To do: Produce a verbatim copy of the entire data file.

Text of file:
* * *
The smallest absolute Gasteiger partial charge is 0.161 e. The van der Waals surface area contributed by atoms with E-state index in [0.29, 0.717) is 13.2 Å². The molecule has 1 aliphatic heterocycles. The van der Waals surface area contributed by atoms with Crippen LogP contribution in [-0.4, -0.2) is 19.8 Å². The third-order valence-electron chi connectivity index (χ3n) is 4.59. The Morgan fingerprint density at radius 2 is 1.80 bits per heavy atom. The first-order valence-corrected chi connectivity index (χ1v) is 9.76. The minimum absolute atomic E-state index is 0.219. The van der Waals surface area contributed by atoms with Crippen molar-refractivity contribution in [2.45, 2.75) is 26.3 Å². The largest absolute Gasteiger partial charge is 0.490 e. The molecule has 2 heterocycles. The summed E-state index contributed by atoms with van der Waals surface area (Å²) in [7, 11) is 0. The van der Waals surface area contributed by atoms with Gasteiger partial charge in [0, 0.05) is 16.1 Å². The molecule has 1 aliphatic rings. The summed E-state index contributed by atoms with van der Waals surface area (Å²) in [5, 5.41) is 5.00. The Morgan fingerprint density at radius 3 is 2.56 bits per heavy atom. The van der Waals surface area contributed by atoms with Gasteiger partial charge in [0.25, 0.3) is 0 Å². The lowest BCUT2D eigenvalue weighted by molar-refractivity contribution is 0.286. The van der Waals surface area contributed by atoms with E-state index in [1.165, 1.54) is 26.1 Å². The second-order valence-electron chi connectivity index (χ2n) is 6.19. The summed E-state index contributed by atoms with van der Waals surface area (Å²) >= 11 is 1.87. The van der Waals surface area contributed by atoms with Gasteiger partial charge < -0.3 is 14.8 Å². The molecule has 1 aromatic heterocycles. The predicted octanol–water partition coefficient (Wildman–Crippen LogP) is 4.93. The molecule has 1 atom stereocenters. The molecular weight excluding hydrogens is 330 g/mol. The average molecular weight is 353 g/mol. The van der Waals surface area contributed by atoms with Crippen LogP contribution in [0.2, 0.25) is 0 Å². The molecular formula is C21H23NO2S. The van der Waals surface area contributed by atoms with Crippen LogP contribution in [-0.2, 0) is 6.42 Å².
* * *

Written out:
The smallest absolute Gasteiger partial charge is 0.161 e. The van der Waals surface area contributed by atoms with E-state index in [0.29, 0.717) is 13.2 Å². The molecule has 1 aliphatic heterocycles. The van der Waals surface area contributed by atoms with Crippen LogP contribution in [-0.4, -0.2) is 19.8 Å². The third-order valence-electron chi connectivity index (χ3n) is 4.59. The Morgan fingerprint density at radius 2 is 1.80 bits per heavy atom. The first-order valence-corrected chi connectivity index (χ1v) is 9.76. The minimum absolute atomic E-state index is 0.219. The van der Waals surface area contributed by atoms with Crippen molar-refractivity contribution in [2.45, 2.75) is 26.3 Å². The largest absolute Gasteiger partial charge is 0.490 e. The molecule has 2 heterocycles. The summed E-state index contributed by atoms with van der Waals surface area (Å²) in [7, 11) is 0. The van der Waals surface area contributed by atoms with Gasteiger partial charge in [0, 0.05) is 16.1 Å². The molecule has 1 aliphatic rings. The summed E-state index contributed by atoms with van der Waals surface area (Å²) in [5, 5.41) is 5.00. The Morgan fingerprint density at radius 3 is 2.56 bits per heavy atom. The van der Waals surface area contributed by atoms with Gasteiger partial charge in [0.25, 0.3) is 0 Å². The lowest BCUT2D eigenvalue weighted by molar-refractivity contribution is 0.286. The van der Waals surface area contributed by atoms with E-state index in [1.165, 1.54) is 26.1 Å². The second-order valence-electron chi connectivity index (χ2n) is 6.19. The summed E-state index contributed by atoms with van der Waals surface area (Å²) >= 11 is 1.87. The van der Waals surface area contributed by atoms with Gasteiger partial charge < -0.3 is 14.8 Å². The molecule has 1 aromatic heterocycles. The predicted octanol–water partition coefficient (Wildman–Crippen LogP) is 4.93. The molecule has 1 atom stereocenters. The molecular weight excluding hydrogens is 330 g/mol. The average molecular weight is 353 g/mol. The van der Waals surface area contributed by atoms with Crippen LogP contribution in [0.2, 0.25) is 0 Å². The molecular formula is C21H23NO2S. The van der Waals surface area contributed by atoms with Crippen LogP contribution in [-0.2, 0) is 6.42 Å².